It is fitting that the scriptural lessons at the beginning of Advent are about gloom and doom. Prophecies about the need for change usually fall at this time of year as a damper to festive spirits preparing for Christmas traditions. But as I write this for the second week in Advent 2020, the numbers of COVID-19 cases increase and the number of related deaths is climbing - higher than any of us dared to believe possible a few short months ago. We were warned. And yet, in our wildest imaginations, we could not comprehend. And suddenly, those prophetic words ring truer than ever.
Advent 2020 Backdrop
We are isolated in our homes - again. We are separated from loved ones during the time of year when we are usually together. And we wonder how we got to this place. Fingers point in different directions trying to place blame on all number of leaders. There are cries of “if only!” that echo through the airwaves. And through those same airwaves, we connect as best we safely can as we find a reluctant substitute for in-person gatherings. These are life and death issues.
Meanwhile, front line workers are exhausted. Nurses are in short supply. Ventilators are rationed following serious ethical considerations. ICU beds are nearly full.
Healthcare professionals who work with older adults are raising alarms about the effects of the separation of residents from loved ones. We can see the diminished abilities of older adults who are lonely as their appetites decrease and the daily social interactions remain limited.
Additionally, we feel the frustrations of those quarantined with family. We live in homes that were not designed for various generations to live and learn and work and play alongside each other, 24/7. Individuals have to simultaneously fulfill the expectations of being a partner/husband/wife, parent, housekeeper, manager, co-worker, teacher, nurse, procurement specialist, and peacekeeper. And we know that the rates of domestic violence climb. There are instances of violence increase amongst those who are related. Those who usually keep an eye on the children’s safety - teachers and school nurses - are now only as good as the Internet connection’s stability. And suicide prevention commercials and support services plead for us to look out for each other.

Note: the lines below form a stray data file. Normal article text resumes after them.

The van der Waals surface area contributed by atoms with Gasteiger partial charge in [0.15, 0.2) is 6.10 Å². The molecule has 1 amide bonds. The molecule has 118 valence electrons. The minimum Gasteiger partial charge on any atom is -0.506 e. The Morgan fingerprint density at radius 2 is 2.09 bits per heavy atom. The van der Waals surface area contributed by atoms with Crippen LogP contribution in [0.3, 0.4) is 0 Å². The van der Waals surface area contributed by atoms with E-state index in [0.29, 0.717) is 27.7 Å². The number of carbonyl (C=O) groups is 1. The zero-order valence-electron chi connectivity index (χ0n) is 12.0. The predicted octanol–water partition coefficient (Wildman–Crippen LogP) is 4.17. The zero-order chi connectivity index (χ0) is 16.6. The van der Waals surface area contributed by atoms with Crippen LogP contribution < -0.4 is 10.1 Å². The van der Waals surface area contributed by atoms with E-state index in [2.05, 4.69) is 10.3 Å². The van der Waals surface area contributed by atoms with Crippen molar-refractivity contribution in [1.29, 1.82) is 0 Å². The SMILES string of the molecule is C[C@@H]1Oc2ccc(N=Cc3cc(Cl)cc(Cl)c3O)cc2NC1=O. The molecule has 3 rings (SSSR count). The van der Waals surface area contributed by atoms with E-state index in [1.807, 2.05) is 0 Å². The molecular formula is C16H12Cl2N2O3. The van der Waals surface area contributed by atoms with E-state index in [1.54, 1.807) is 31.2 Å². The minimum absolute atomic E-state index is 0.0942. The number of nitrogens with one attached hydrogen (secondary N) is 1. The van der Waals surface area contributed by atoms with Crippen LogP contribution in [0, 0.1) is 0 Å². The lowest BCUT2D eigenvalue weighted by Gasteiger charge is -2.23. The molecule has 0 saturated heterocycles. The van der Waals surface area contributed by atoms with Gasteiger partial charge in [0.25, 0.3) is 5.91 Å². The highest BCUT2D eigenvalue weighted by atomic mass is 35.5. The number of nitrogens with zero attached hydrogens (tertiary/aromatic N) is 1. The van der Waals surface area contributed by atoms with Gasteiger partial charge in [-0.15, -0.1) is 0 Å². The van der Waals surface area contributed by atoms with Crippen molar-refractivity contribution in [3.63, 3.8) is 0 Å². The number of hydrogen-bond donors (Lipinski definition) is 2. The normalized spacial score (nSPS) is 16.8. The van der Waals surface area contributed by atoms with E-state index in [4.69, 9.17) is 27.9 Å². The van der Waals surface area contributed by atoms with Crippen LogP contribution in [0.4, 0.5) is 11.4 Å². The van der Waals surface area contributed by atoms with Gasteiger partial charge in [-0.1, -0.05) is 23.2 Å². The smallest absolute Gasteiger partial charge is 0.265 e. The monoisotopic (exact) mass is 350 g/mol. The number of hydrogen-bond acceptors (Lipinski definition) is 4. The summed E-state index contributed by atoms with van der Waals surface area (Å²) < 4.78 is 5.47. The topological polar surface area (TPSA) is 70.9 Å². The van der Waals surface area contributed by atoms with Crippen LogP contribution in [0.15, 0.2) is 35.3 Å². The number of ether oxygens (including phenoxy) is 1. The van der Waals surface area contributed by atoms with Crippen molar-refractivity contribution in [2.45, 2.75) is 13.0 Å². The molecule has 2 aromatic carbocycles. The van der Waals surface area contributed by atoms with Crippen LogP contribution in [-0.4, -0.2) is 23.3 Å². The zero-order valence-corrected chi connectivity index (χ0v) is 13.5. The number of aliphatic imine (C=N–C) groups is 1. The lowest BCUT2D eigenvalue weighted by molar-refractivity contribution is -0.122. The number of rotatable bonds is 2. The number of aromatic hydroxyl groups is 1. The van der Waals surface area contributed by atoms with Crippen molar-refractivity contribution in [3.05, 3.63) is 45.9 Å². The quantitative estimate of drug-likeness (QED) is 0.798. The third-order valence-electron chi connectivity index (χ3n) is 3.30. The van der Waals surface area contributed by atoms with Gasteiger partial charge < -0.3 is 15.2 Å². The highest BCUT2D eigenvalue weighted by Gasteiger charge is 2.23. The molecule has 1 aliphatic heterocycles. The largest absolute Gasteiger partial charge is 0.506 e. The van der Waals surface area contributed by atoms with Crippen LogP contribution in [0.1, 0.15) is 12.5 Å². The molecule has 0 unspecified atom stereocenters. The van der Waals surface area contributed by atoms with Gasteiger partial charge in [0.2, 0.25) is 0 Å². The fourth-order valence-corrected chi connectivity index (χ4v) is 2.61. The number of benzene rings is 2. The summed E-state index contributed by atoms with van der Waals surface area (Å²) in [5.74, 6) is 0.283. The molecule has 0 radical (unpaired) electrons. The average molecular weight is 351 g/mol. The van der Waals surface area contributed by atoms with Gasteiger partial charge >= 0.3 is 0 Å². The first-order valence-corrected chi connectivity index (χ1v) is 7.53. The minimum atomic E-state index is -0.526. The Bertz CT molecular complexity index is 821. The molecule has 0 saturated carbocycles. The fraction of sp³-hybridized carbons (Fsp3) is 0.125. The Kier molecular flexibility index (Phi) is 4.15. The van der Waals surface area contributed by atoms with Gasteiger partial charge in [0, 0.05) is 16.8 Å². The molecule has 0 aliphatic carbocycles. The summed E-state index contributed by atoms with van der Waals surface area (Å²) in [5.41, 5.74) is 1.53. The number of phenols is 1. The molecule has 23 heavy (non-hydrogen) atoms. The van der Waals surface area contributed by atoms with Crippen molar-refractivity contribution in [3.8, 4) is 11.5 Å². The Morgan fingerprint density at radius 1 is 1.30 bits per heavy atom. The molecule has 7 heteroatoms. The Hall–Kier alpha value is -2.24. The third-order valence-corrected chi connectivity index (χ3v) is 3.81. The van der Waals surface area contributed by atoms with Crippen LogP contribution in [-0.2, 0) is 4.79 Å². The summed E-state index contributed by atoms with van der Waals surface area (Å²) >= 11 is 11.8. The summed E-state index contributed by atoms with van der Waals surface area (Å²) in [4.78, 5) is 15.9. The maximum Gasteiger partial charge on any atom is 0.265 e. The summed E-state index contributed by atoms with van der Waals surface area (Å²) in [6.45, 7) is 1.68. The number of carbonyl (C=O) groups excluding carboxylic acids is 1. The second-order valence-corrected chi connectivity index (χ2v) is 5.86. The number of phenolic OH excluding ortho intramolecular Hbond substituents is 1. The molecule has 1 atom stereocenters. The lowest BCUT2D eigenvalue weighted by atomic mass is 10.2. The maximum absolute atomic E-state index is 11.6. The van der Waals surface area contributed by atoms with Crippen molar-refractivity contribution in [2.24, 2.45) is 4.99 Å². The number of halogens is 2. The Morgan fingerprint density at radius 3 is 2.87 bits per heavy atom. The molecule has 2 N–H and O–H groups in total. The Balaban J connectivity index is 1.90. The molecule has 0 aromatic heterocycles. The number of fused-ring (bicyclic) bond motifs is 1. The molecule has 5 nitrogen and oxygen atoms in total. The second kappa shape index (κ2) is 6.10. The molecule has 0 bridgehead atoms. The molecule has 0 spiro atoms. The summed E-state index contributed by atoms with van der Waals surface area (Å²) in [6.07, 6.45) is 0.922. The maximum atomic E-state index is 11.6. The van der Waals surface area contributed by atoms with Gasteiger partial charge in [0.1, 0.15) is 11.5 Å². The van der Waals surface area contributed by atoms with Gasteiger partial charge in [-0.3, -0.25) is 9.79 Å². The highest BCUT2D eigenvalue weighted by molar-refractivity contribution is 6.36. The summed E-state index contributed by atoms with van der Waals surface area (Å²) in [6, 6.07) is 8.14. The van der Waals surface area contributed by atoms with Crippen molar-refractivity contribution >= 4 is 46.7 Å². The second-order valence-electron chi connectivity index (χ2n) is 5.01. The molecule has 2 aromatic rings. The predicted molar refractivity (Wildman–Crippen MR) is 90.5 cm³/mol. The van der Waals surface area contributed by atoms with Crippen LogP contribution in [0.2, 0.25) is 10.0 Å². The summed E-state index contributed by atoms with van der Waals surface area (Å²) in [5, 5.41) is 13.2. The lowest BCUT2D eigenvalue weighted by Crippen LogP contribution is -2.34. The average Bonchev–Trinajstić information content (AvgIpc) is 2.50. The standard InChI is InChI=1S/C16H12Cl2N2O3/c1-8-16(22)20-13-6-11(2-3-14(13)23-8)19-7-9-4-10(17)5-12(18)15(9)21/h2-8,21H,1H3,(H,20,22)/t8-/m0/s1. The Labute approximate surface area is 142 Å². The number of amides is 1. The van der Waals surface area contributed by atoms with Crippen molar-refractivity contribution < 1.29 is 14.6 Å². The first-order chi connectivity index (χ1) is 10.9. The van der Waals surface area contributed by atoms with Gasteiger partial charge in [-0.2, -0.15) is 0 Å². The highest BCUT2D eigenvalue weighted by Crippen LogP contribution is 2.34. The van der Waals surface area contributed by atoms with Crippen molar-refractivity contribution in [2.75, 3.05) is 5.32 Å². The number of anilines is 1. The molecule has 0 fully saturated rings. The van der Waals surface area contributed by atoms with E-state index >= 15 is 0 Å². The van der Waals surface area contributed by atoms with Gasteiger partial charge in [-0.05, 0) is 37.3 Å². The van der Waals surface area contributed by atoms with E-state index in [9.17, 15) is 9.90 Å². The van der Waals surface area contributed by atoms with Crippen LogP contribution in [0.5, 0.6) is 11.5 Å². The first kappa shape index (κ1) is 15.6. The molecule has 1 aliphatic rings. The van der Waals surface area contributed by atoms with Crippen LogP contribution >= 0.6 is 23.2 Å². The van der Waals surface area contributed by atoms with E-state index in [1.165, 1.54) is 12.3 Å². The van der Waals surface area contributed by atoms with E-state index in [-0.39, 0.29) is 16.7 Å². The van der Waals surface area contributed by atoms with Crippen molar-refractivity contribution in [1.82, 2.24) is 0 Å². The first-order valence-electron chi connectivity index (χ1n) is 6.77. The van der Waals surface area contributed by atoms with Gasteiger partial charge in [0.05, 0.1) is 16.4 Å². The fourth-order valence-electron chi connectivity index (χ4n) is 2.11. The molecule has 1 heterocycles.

Considering all of this, we wonder, where is God? Where can we see the presence of the Christ-light in the world? Is there hope? And how long must we wait?
The names that we use to identify this sacred center of our lives is important. We know from the prophet Isaiah that the promised one will be called Emmanuel, which means, as we hear in the second verse of Toda la Tiera, God With Us.
All Earth is Waiting to See the Promised One
Thus says the prophet to those of Israel:
'A virgin mother will bear Emmanuel,'
one whose name is 'God with us' our Saviour shall be;
with him hope will blossom once more within our hearts.
Waiting and Watching
We are in the season of Advent when we are acutely aware of the spiritual practice of waiting and watching. What are we waiting for? What are we expecting? What do we really need right now? Our waiting and expectations may be different from those in the days of the prophets of the Hebrew texts, and yet they are similar. We want a sense of safety and yearn for “normal.” We want peace and connection.
And the prophet’s words echo through the thousands of years since these words were spoken, and we hear them anew - that God With Us is that hope that will fulfill our deepest needs.
God With Us
We don’t need a divine presence that is out there somewhere beyond the confines of our isolation. We don’t need an ultimate source of power that is distant and remote. We need to be reminded in this season that God With Us is revealed to us in the most vulnerable body of an infant born in the most unlikely place. And if Emmanuel can come to earthborn and place in a manger surrounded by livestock, then surely, God is with us, in the isolation of our homes. Surely God is with us, surrounded by beloved pets and creatures outside our homes. God is found in the chorus of chatter of our housemates and the messiness of our lives. God With Us can help blossom the seeds of hope once more within our hearts.
Come, Emmanuel. Come and blossom in this season of darkness. Come be with each of us as we struggle to connect. Come God With Us and rescue us from our despairing minds that do not trust the warnings of those around us. Allow our imaginations to catch hold of all that is possible through you and yet is unseen. As the flower that blooms despite the snow, we see that hope can brighten the bleak landscape of our lives.
- In this year, where in your life do you connect with God With Us?
- What are the signs of hope that blossom in your heart?